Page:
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  • Question of Origin
  • Alan King (bio)

at a house party a poet asks,how come you don't write poemsabout the West Indies. I mean,your parents are from Trinidad

when you say you weren't bornthere and only visited a few times,he smiles as if he's caught youashamed, trying to conceal

Calypso blaring through backyardspeakers, curry chana and jerkchicken laid out buffet-styleonly for this occasion, you explain

if he comes to this house any othertime, he would see your folks caught upin "American Idol"—screamingat Simon—over American meals

you go on about their 30-plus yearsin this country, why your mom'shesitant to revisit her birthplace

and how, out of shame, she shunsany reminder of poverty she knewgrowing up in Morvant

but whatever you tell this Americanpoet is excuses, and he calls youa Texas-poet despite you being bornin Washington, DC

that's to give you an idea, he says,of the distance between what youwrite and your reality

though he means well, you're convincedhe doesn't know what he's talking about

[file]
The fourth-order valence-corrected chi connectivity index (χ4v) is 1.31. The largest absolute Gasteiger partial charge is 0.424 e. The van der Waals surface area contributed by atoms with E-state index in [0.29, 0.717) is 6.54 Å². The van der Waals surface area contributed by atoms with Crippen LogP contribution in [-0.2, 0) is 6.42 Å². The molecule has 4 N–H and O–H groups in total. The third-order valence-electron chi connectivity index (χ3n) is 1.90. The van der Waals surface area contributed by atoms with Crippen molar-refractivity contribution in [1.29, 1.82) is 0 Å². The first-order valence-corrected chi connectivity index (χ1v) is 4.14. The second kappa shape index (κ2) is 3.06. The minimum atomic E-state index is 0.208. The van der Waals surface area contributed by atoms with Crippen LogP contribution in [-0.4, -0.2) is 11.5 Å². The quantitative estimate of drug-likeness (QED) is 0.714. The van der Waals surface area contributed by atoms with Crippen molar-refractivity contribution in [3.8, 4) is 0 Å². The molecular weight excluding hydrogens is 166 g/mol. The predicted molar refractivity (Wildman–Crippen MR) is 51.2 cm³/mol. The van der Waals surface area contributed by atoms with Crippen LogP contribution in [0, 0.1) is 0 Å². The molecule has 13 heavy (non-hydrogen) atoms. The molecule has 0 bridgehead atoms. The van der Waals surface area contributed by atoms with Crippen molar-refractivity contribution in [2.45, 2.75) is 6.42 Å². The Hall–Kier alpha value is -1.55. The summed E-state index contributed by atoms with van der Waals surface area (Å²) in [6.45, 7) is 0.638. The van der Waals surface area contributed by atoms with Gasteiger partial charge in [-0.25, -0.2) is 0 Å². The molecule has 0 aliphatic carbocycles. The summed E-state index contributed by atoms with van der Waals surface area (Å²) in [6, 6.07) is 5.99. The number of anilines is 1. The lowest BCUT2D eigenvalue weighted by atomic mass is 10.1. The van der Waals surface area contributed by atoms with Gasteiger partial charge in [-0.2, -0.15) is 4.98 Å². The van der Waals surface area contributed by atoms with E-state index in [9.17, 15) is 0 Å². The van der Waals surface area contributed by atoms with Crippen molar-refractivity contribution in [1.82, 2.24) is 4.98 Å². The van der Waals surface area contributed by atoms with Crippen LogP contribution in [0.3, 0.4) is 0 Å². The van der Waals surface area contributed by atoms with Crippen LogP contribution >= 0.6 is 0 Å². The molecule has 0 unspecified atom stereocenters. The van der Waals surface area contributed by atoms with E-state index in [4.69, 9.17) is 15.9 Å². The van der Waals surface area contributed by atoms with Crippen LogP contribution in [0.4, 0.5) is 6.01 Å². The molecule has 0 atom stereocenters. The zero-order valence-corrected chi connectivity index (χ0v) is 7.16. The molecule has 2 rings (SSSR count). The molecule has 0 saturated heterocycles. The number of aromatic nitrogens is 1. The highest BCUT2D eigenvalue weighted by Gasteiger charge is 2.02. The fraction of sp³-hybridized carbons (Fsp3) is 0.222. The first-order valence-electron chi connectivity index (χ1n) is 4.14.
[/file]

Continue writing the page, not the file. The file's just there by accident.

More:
every time you try to claim thatculture, your parents are quick toremind you how American you are

and no amount of pridechanges that you will always beonce removedfrom where they call home [End Page 731]

Alan King

Alan King is a poet and journalist, living in the D.C. metropolitan area. His poems have appeared in Alehouse, Audience, Boxcar Poetry Review, Indiana Review, MiPoesias, and RATTLE, among others. He is also the senior program director for the D.C. Creative Writing Workshop, a Cave Canem fellow, and VONA alumnus. He has been nominated for both a Pushcart Prize and a Best of the Net selection. His first collection of poems, Drift, will be published in 2012.



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